Fringe writers have gone a bit bonkers over a recent news report that research on the Dead Sea Scrolls revealed that the author of one of the scrolls considered Noah’s Ark to be pyramidal in shape. According to Dr. Alexey Yuditsky, a researcher working on the scrolls, new high-resolution photography allowed him to read words in a fragment of an interpretation of Genesis previous illegible. The new words say that the Ark’s “tallness” was “gathered” together at its summit, implying that the Ark was shaped like a pyramid.
Fringe sites like Ancient Origins and Ancient Code jumped on this as a shocking “new” fact that challenges all of our beliefs about the Biblical Flood story. In so doing they revealed that they are utterly unfamiliar with the subject matter that they claim to investigate. It’s frustrating, really, that fringe writers are so terrible at research that they miss the bigger story every time.
The claim that Noah’s Ark was pyramidal in shape shouldn’t be a shock to fringe writers. It’s in fringe literature, typically as part of a conspiracy theory. For example, Scott Creighton described it in his book The Secret Chamber of Osiris (2015) in which he imagined that the pyramid-shaped ark on the doors of the Florentine Baptistery’s Gates of Paradise by Lorenzo Ghiberti was secretly depicting Khufu’s pyramid. Ramesh Ramsahoye wrote an article about the same piece of art in UFO Magazine in September 2003, where he claimed that Graham Hancock’s research helped him to realize that Noah’s Ark was really the Great Pyramid of Giza, and that it must have contained secret knowledge from before the Flood.
The story of Noah placing two of 'every living thing' within the Ark could be a poetic metaphor for 'everything being stored inside'. If an advanced civilisation knew that it was going to be devastated by an impending catastrophe, then it would make perfect sense to attempt to preserve its scientific knowledge and culture.
It’s rather surprising that Ramsahoye, who lacked any knowledge of the medieval Coptic-Arabian account of Surid or Hermes building the pyramids in just that way somehow stumbled upon the idea by working from some of the same sources as the inventors of that story.
What is especially interesting is that Ancient Origins actually used pictures of Ghiberti’s work to illustrate the story, seemingly without curiosity as to what Ghiberti depicted and why.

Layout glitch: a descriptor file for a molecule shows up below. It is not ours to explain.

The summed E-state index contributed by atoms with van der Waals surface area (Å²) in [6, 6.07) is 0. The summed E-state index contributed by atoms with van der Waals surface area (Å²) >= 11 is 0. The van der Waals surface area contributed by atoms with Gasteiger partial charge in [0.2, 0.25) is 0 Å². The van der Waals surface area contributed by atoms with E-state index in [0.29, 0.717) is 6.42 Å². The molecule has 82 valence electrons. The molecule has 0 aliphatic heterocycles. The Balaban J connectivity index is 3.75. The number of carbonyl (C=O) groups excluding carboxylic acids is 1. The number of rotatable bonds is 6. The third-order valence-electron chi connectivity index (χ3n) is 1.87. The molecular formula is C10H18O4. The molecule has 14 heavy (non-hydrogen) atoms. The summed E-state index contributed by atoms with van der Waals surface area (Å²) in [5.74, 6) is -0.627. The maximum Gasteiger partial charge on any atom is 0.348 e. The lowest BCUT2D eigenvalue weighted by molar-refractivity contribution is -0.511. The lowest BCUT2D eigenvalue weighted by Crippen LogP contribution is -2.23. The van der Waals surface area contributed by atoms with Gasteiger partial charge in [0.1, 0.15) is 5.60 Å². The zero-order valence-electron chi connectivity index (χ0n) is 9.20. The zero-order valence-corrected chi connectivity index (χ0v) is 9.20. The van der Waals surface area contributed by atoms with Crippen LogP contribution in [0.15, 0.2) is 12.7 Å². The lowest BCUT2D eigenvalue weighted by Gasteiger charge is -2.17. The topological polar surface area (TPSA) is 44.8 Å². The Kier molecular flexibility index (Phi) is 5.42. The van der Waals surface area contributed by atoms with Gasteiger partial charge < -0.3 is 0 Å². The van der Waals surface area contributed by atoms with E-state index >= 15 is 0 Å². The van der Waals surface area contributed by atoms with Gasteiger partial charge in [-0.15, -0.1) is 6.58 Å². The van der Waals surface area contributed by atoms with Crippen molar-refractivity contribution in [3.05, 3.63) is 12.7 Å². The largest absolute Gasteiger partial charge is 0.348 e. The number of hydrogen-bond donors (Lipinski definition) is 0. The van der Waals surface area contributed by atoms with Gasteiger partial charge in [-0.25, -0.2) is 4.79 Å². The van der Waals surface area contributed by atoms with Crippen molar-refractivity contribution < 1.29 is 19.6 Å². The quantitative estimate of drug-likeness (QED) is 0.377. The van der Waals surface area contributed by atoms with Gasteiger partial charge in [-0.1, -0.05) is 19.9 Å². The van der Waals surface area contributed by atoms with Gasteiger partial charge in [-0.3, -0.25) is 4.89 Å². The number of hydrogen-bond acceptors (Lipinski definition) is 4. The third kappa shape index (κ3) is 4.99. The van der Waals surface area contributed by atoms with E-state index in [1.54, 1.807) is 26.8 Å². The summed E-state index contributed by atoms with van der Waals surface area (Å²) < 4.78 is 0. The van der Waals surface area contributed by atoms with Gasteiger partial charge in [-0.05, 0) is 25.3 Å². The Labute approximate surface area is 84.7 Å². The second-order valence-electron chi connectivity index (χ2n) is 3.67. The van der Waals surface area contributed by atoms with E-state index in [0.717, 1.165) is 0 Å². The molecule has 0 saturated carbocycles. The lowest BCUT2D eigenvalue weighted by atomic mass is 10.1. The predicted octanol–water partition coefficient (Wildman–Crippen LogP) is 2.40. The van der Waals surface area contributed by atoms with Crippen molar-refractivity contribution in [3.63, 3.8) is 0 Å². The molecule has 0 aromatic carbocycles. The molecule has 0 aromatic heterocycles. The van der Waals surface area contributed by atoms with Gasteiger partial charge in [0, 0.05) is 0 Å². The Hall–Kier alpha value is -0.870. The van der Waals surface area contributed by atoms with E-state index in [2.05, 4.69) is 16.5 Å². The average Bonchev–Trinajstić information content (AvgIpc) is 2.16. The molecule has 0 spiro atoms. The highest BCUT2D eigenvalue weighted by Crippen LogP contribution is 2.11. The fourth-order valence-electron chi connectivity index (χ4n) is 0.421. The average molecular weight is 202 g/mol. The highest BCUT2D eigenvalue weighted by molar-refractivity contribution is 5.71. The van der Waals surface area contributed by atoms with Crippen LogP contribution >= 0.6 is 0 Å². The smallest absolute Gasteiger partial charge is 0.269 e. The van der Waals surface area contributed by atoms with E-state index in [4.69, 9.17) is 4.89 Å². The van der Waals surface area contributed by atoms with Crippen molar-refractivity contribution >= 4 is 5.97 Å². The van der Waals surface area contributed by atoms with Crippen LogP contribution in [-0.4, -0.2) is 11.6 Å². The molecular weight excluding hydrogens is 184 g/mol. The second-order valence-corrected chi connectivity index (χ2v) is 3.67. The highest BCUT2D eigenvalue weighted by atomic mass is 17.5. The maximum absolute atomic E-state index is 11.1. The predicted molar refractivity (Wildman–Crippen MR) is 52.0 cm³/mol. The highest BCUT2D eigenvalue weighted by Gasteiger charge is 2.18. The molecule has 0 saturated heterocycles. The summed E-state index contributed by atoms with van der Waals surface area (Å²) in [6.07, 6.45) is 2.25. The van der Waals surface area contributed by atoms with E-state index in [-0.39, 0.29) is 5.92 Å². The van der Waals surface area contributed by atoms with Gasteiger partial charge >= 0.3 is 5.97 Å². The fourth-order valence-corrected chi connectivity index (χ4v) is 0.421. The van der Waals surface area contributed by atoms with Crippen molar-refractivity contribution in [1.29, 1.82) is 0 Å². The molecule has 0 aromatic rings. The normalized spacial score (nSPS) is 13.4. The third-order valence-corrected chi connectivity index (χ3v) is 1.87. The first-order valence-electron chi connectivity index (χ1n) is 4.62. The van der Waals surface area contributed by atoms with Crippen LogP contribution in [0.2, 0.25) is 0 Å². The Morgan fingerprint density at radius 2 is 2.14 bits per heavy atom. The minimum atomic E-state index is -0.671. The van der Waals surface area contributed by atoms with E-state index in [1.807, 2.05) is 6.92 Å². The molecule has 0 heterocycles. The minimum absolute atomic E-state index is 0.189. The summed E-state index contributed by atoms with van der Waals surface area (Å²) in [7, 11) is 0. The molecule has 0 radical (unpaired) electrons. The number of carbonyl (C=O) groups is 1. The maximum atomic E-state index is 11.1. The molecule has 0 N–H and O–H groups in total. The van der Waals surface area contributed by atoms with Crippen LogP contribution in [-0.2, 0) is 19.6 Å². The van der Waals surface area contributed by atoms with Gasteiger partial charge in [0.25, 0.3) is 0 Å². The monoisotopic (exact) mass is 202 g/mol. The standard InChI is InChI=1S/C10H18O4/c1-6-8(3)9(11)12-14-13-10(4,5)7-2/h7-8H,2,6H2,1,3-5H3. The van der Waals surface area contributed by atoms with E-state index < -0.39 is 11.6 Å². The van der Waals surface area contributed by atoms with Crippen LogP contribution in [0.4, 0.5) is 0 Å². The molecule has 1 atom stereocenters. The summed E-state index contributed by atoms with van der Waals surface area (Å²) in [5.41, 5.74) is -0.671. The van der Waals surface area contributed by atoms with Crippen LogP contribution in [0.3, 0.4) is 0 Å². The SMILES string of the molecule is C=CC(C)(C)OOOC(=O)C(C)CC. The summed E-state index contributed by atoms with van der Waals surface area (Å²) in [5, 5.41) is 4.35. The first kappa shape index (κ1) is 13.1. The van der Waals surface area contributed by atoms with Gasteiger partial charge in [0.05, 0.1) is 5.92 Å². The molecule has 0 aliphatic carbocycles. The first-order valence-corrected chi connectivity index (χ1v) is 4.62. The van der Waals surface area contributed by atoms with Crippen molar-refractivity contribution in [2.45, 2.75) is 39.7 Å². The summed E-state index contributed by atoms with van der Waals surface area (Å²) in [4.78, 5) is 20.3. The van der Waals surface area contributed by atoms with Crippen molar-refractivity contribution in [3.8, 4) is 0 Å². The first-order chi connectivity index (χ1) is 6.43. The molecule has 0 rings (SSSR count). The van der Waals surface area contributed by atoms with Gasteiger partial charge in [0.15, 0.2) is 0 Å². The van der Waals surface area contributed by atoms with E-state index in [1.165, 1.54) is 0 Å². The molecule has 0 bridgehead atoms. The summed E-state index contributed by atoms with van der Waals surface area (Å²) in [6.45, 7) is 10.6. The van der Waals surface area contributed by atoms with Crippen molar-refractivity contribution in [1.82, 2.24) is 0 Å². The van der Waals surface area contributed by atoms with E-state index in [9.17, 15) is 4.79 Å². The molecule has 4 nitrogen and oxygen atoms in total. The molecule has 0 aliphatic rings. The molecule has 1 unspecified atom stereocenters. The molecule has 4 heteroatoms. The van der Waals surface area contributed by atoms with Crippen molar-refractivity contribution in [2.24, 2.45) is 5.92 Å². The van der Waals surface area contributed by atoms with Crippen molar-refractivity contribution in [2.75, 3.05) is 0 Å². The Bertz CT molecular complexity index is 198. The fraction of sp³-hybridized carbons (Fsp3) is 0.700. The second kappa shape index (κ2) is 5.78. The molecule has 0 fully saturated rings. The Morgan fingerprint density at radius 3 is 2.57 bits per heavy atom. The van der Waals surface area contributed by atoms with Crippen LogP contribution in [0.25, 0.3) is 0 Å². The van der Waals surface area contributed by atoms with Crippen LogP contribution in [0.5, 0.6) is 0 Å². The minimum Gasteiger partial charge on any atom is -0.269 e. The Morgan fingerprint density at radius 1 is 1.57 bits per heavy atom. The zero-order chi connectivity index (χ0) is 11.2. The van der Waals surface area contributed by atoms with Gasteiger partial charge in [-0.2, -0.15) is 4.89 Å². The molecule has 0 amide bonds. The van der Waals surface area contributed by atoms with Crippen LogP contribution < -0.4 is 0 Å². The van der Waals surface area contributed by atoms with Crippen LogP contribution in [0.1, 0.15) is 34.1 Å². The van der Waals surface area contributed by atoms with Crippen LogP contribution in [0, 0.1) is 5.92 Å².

Ghiberti was actually depicting a widespread Jewish and early Christian belief about the Ark. Origen, in Genesis Homily 2, Philo in Questions and Answers on Genesis 2.5, and Clement in Stromata 6.11 all claimed that the Ark was pyramidal in shape. They derived this from the account in Genesis, which claimed that the Ark is 300 by 50 cubits at the base, but rose to a window embedded in a peak but one cubit square. They concluded, therefore, that the ship must be pyramidal to fit those measurements.
The Dead Sea Scrolls were deposited, scholars believe, between 300 BCE and 100 CE, overlapping the time when Philo was active and therefore proving that the belief was widespread enough to have popped up in multiple places around the ancient Judeo-Christian world. In other words, the Dead Sea Scrolls did not reveal a “new” interpretation of Noah’s Ark at all.
The claim that the Ark was pyramid-shaped had an unusual side effect. It must have led Late Antique Coptic Christians to try to explain why Egypt’s pyramids bore the same shape as the Ark. It is quite possible that this was one reason that the earlier legend that Hermes had encoded secret knowledge into the temples of Egypt to guard against the prophesied destruction of the Earth by fire and flood transformed into the idea that scientific knowledge had been saved from Noah’s Flood in stone versions of Noah’s Ark. The story then passed into the hands of the medieval Arab scholars. Ibrahim ibn Wasif Shah, the medieval writer quoted by al-Maqrizi, makes this connection rather clear when he parallels Surid’s efforts to save knowledge inside the pyramids with the Egyptian priest Philemon’s efforts to save people from the flood by finding Noah’s Ark. “Yes, whoever wants to be saved must go to reach the master of the Ark,” angels are made to say to Philemon.
I am an author and researcher focusing on pop culture, science, and history. Bylines: New Republic, Esquire, Slate, etc. There's more about me in the About Jason tab.
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